When we simplify the fraction and line everything up from smallest to largest, we get:

\frac{w_n}{h_n} = \frac{2 \cdot 2 \cdot 4 \cdot 4 \cdot 6 \cdot 6 \cdots (2(n-1))}{1 \cdot 3 \cdot 3 \cdot 5 \cdot 5 \cdots (2(n-1)-1)},

which, in the limit (as n gets larger and larger), is known as the Wallis product. There are two ways of showing that it converges to \frac{\pi}{2}–one is slick and short, but the other requires only integral calculus. I originally planned to derive at least one of them here, but the Wikipedia article does a good enough job, and this post has gone on long enough.

So there you go. The explanation is always more work and less exciting than the mystery, isn’t it? I guess from that point of view, Lost got it right. You weren’t expecting that, were you? That’s right, I went there:


P.S. Hey redditors, thanks for your interest! I have plans to start a dedicated math blog with lots of content like this at some point in the future, but the pieces for that are not yet in place, and for the time being I post mathematical musings here on my personal blog only rarely. You’re welcome to visit whenever you want, but you’ll probably only find stories about my cute kids. I’ll be sure to let you know when I get the math blog going. If you need help with anything math-related, please leave a comment on this post and I’ll get back to you as soon as I can.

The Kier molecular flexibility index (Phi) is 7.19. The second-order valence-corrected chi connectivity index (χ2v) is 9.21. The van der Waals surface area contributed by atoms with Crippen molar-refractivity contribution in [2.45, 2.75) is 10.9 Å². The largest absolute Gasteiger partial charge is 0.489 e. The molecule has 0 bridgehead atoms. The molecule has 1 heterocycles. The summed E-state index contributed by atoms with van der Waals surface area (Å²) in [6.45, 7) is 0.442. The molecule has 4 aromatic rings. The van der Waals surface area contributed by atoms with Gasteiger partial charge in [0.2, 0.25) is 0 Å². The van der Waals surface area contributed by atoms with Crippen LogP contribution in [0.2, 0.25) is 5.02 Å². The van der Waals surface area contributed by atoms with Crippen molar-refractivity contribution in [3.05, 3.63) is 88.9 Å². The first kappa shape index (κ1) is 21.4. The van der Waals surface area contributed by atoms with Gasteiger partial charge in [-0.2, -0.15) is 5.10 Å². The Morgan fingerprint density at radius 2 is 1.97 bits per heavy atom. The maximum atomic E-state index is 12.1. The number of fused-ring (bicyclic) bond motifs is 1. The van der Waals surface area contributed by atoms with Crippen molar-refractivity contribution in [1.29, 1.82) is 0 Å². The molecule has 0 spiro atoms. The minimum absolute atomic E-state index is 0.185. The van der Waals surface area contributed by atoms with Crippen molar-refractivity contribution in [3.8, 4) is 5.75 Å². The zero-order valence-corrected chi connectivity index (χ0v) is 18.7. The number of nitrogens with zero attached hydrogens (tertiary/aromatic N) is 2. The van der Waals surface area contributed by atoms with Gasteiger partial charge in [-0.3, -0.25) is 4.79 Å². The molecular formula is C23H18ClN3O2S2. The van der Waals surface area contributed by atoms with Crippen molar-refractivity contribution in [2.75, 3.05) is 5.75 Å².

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2 responses to “Where Does Pi Come In?

  1. Pingback: Playing With Blocks | The Number Field

  2. coolbeans

    cool beans. Not spam, thought that this was really cool. Beans.